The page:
In the siCon-treated group, transplanted GFP-MB (brown) formed a cluster in the gastrocnemius muscle. The numbers of GFP-expressing myotubes (GFP-MT), which have multi nuclear cells and analyzed with nucleus number and tube size of each GFP-MT to evaluate myogenesis, were markedly increased in the Adv-cAng1 injected group compared to muscles injected with Adv-β-gal. However, the cAng1-induced differentiation of GFP-MB to GFP-MT was inhibited in transplanted ‘siN-cad’-treated GFP-MB (Fig. 6e). Furthermore, the number of myogenin positive cells in muscles transplanted with siCon-treated GFP-MB was significantly increased by Adv-cAng1 injection compared to Adv-β-gal (Fig. 6f). The number of myogenin positive cells was decreased in the ‘siN-cad’-treated GFP-MB transplanted group even with Adv-cAng1 injection (Fig. 6f). These results suggest that N-cadherin has a central role in cAng1-induced myogenin expression and myotube generation.

Discussion

Ang1 is known to induce angiogenesis through its interaction with Tie2 on endothelial cells7. Its primary function is the stabilization of vascular tubes and reducing vascular leakage30. Previous reports suggest that endogenous Ang1 from myoblasts induces myogenesis18,19. We investigated the endogenous effects of Ang1 on myoblast differentiation using siRNA and found that Ang1, but not Ang2, knockdown reduced myogenesis (Supplementary Fig. 10). Moreover, we examined the effects of native Ang1 and cAng1 on myogenesis. In agreement with previous reports, native Ang1 can induce myogenesis. However, its effect was weaker than cAng1 (Supplementary Fig. 2). The native monomeric Ang1 has to form multimeric structures to cluster the receptors, resulting in maximal signaling. cAng1 is already a pentameric structure, which is the reason why cAng1 has a stronger effect than native mono/multimeric Ang130,31. Thus, we suggest that cAng1 is more suitable to clinical applications than native Ang1.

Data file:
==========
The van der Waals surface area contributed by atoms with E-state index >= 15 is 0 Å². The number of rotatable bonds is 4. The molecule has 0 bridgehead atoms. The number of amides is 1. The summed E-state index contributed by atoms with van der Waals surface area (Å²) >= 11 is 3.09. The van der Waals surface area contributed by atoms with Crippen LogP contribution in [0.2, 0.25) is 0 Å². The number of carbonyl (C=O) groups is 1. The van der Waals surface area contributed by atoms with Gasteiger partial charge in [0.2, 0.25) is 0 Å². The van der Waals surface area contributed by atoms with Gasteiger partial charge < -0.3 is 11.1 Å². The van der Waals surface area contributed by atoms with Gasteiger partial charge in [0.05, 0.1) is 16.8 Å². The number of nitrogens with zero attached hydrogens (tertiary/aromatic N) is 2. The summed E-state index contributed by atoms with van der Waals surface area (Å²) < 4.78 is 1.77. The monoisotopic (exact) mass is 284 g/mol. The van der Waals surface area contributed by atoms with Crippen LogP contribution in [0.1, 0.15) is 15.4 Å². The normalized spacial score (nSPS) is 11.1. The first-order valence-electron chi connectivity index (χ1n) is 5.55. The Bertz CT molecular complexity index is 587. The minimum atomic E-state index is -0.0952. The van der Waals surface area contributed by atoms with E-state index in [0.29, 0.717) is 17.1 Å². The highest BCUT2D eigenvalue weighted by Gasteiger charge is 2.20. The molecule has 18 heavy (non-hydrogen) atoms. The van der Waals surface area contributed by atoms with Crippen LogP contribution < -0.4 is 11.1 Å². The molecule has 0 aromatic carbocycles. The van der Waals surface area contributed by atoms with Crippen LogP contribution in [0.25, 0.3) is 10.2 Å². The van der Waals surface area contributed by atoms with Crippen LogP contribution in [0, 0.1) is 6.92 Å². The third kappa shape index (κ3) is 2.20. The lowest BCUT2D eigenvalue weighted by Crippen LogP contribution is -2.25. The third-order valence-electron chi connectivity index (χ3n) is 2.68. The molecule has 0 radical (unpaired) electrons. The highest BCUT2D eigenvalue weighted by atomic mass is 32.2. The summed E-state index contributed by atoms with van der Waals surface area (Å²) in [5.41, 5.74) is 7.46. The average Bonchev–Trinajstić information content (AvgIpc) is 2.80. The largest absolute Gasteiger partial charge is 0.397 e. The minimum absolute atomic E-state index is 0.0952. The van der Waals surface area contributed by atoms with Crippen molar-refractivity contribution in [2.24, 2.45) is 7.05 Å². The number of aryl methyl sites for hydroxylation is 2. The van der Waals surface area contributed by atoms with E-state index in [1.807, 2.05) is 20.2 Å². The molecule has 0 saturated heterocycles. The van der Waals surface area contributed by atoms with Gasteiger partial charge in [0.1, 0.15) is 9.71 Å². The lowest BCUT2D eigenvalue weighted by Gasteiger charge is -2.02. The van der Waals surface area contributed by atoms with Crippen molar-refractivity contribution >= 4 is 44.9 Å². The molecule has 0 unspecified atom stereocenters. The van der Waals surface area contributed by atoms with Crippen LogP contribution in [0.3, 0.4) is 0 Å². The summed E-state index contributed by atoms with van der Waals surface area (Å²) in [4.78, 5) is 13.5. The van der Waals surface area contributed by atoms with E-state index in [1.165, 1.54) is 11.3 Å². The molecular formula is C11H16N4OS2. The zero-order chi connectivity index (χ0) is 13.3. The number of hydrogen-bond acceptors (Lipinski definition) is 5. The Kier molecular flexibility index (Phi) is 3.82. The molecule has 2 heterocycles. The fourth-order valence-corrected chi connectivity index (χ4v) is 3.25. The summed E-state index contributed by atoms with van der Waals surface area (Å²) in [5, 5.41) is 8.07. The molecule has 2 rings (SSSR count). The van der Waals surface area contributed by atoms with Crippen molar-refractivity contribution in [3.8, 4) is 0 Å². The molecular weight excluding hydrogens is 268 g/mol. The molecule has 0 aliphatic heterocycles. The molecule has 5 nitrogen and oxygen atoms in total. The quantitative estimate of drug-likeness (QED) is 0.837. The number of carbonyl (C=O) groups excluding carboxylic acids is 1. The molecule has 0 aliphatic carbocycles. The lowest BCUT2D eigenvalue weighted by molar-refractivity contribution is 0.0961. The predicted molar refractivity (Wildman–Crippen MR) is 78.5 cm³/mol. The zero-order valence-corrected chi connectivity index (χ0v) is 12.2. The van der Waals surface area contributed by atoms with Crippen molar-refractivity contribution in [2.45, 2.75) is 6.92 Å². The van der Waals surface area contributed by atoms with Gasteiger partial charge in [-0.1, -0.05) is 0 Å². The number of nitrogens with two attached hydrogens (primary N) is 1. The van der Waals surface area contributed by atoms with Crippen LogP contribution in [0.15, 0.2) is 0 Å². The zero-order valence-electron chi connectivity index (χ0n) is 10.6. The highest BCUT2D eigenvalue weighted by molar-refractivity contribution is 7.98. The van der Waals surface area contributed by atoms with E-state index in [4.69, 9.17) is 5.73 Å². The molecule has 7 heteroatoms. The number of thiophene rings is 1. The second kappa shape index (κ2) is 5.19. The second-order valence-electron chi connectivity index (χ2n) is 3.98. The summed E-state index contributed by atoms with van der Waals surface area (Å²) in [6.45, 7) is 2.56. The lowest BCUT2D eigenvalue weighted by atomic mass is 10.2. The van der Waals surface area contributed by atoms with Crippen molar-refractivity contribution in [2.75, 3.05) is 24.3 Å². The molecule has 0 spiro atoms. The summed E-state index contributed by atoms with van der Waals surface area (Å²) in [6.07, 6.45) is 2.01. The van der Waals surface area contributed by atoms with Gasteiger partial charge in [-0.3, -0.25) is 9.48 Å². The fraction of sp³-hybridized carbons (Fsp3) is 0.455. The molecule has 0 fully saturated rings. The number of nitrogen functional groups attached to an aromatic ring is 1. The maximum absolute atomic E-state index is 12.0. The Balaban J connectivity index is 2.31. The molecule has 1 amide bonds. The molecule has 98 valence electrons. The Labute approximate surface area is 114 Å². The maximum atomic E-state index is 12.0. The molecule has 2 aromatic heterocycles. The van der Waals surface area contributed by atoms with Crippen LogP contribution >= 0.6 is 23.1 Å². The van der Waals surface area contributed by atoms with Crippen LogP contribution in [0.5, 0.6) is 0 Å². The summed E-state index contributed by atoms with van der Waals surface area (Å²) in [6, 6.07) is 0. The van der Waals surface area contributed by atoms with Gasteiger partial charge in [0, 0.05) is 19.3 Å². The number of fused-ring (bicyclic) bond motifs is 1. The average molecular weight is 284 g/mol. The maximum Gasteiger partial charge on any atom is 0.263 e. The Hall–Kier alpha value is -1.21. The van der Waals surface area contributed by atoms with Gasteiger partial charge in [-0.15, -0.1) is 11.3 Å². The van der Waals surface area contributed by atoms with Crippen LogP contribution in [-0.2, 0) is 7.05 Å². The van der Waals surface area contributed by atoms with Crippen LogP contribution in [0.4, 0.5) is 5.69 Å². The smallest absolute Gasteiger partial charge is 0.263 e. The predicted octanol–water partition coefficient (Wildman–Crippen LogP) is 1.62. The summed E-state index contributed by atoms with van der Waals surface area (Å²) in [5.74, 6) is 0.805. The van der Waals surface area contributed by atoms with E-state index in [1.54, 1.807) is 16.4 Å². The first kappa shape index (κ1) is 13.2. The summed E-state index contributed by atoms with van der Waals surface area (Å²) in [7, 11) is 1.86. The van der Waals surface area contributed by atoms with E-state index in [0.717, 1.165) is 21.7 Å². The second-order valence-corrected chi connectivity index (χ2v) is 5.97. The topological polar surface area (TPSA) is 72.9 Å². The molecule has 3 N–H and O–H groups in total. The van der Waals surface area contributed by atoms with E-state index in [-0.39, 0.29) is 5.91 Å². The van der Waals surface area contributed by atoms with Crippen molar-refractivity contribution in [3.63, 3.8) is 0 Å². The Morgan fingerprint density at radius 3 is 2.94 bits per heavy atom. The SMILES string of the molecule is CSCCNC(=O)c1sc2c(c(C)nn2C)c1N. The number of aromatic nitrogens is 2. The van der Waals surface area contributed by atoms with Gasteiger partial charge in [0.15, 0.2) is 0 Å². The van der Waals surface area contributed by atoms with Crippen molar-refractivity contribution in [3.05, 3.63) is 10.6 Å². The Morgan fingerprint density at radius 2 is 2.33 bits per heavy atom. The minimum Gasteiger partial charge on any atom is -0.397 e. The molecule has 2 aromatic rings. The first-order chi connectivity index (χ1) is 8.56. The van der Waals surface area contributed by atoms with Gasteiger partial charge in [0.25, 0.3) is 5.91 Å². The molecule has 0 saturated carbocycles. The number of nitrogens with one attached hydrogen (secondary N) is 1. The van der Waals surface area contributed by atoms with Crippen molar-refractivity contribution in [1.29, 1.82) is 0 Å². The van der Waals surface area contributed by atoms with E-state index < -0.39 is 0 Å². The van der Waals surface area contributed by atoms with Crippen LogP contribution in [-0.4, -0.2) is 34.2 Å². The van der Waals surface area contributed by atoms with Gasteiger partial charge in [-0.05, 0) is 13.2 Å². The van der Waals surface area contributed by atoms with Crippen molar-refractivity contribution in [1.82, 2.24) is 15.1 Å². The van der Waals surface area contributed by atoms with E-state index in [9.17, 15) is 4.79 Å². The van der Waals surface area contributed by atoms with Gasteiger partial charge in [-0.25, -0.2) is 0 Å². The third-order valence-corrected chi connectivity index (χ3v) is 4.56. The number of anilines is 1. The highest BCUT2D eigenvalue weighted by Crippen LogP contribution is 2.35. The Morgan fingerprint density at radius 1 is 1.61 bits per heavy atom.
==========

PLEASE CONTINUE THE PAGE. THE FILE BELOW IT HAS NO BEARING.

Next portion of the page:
Ang1 was previously reported to bind integrin β1/3 in the presence of Ca2+ and to enhance survival signaling such as AKT/ERK in myoblasts and cardiomyocytes ‘under proliferating conditions’16. We also found that cAng1 enhanced cardiomyocyte survival through integrin β1 ‘under apoptotic conditions’ in our previous study11. Interestingly, we found that cAng1 did not activate AKT/ERK in skeletal myoblasts ‘under differentiation conditions’ at early time points (Supplementary Fig. 3). cAng1 could bind to myoblasts even with integrin β1 knocked down (Fig. 4c). These results suggest that cAng1-integrin β1 signaling in myoblasts might not be involved in ‘myoblast differentiation and myogenesis’.